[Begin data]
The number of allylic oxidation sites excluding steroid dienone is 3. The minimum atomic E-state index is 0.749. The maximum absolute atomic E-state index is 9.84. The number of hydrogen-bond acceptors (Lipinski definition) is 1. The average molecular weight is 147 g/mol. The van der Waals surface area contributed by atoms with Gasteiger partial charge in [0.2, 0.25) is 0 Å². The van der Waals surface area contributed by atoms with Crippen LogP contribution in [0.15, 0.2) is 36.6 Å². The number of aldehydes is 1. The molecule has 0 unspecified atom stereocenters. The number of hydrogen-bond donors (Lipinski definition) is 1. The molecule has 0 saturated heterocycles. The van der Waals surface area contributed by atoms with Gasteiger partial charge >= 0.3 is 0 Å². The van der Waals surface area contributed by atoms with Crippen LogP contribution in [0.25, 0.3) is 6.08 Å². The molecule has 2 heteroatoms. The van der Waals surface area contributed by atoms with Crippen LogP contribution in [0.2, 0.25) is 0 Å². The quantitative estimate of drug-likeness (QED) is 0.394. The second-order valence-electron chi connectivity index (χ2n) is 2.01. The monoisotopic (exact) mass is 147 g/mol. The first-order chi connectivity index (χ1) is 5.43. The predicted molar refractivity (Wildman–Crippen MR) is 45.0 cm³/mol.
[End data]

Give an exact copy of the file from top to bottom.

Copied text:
The number of allylic oxidation sites excluding steroid dienone is 3. The minimum atomic E-state index is 0.749. The maximum absolute atomic E-state index is 9.84. The number of hydrogen-bond acceptors (Lipinski definition) is 1. The average molecular weight is 147 g/mol. The van der Waals surface area contributed by atoms with Gasteiger partial charge in [0.2, 0.25) is 0 Å². The van der Waals surface area contributed by atoms with Crippen LogP contribution in [0.15, 0.2) is 36.6 Å². The number of aldehydes is 1. The molecule has 0 unspecified atom stereocenters. The number of hydrogen-bond donors (Lipinski definition) is 1. The molecule has 0 saturated heterocycles. The van der Waals surface area contributed by atoms with Gasteiger partial charge >= 0.3 is 0 Å². The van der Waals surface area contributed by atoms with Crippen LogP contribution in [0.25, 0.3) is 6.08 Å². The molecule has 2 heteroatoms. The van der Waals surface area contributed by atoms with Crippen LogP contribution in [0.2, 0.25) is 0 Å². The quantitative estimate of drug-likeness (QED) is 0.394. The second-order valence-electron chi connectivity index (χ2n) is 2.01. The monoisotopic (exact) mass is 147 g/mol. The first-order chi connectivity index (χ1) is 5.43. The predicted molar refractivity (Wildman–Crippen MR) is 45.0 cm³/mol.